drabble designates a story which is exactly 100 words long. Yeah, my first reaction was "What the hey?" too. And now for the cutesy-pootsy supposed genius-like play on words: My drabble is drivel. I only dribble so I write drabble. I dabble so I drabble. Of course that last one assumes I can use the noun drabble as a verb.
The term comes from Monty Python's 1971 Big Red Book. In this book, "Drabble" was a word game where the first participant to write a novel wins. In order to make the game possible in the real world, it was agreed that 100 words would suffice.
Forms of writing
In my blog NaNoWriMo: Write a novel in 1 month?, I talked about an American organisation that sponsors Nation Novel Writing Month every November where participants write a 50,000 word novel, 175 pages in just 30 days. The idea is to promote writing and for those of you trying to quickly do the math in your head, that works out to an average of 1,667 words per day.
I found a general breakdown of various forms of writing based on the number of words. While a novel would be considered a major work, there are other substantial works with fewer words. Wikipedia's article Word Count attempted to define them as:
Novel: over 40,000 words
Novella: 17,500 to 40,000 words
Novelette: 7,500 to 17,500 words
Short story: under 7,500 words
Wikipedia goes on to further define genres by saying that a mystery novel may be from 60,000 to 80,000 words while a thriller could be over 100,000. Of course, both these types of works fall under the category of novel listed above as being over 40,000
Short, Shorter and Shortest
Don't have the patience for the NaNoWriMo challenge? Do you measure your attention span by comparing it to a gnat? That doesn't seem to be a problem as there are other areas of writing which involve shorter works, sometimes much shorter works at which you can try your hand.
Flash Fiction describes something, as the name suggests, which is very short. The idea may have roots in Aesop's Fables, the idea of which certainly encapsulates the short, short story well under the thousands of words of the proper short story defined above. Pushing the envelope in this area, are types of flash fiction which lay out rules about a determined number of words. The drabble is a flash fiction of precisely 100 words. A "55 Fiction" or a nanofiction clocks at a 55 words.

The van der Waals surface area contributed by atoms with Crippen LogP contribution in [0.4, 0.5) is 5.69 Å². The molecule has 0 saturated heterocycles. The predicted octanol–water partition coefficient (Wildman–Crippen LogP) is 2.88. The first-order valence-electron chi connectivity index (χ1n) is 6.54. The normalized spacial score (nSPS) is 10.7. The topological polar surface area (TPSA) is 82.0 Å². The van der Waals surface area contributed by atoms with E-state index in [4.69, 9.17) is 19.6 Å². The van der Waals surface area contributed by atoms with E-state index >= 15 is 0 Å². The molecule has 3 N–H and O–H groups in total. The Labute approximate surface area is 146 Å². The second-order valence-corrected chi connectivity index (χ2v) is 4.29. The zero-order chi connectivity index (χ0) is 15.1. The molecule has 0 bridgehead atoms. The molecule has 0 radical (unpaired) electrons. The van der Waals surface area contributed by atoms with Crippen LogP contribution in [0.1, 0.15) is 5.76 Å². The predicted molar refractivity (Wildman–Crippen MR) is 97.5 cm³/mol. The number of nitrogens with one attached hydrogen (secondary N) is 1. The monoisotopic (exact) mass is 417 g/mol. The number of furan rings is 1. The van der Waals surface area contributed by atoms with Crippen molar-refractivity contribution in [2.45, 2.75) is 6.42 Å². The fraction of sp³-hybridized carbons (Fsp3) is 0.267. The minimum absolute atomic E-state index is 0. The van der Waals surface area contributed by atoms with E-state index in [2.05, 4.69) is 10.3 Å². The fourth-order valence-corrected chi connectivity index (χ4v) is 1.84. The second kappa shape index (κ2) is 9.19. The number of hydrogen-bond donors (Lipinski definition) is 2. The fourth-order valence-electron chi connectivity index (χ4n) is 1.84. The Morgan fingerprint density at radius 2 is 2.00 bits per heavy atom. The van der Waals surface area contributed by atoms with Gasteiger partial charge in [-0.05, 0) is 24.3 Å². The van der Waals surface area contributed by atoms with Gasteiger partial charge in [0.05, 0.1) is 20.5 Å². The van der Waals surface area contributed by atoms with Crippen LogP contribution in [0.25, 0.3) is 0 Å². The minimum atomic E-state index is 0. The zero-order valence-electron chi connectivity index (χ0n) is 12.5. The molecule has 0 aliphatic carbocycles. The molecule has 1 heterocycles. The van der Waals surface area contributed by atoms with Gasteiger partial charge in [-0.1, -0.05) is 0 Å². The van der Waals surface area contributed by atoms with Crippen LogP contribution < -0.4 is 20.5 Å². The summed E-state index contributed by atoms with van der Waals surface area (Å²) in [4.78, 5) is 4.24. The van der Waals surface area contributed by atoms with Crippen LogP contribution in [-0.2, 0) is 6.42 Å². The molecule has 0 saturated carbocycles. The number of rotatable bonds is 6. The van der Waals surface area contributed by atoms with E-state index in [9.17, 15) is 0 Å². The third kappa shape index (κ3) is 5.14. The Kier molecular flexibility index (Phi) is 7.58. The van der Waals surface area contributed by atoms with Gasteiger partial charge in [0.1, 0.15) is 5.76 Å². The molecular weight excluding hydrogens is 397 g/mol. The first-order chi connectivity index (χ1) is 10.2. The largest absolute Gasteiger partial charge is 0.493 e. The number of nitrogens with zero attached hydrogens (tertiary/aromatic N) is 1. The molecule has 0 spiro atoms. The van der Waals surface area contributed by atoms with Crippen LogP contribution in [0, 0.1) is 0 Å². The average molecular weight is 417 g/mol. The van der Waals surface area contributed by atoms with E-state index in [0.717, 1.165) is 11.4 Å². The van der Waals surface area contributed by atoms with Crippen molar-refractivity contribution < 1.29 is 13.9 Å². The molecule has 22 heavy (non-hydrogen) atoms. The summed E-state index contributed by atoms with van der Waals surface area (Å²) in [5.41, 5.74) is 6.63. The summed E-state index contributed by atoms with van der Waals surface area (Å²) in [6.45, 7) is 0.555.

Oddly enough, there are even contests for these literary works and I'm sure that anybody reading this would raise the question as I did of the literary merit of such works. While we're raising possible objections to all this being a form of art, let's not forget the haiku, the form of Japanese poetry which consists of supposedly just 17 syllables. The conclusion seems to be that brevity is not a lack of artistic merit and that brevity may sometimes be one of the defined objectives of the art in question.
This web site The 100 Word Stories Podcast not only has examples, it promotes their creation by having a weekly challenge and promotes their reading through podcasts.
Oddly enough or amusingly enough, the author of this assortment of drabbles also goes off-world by doing live readings of drabbles as an avatar called Crap Mariner in the on-line game called Second Life. He apparently does these readings every Wednesday at 5pm SLT or Second Life Time which turns out to be Pacific Time since Linden Labs, the creators and hosts of SL, reside in San Francisco, California.
Other short stuff: the ficly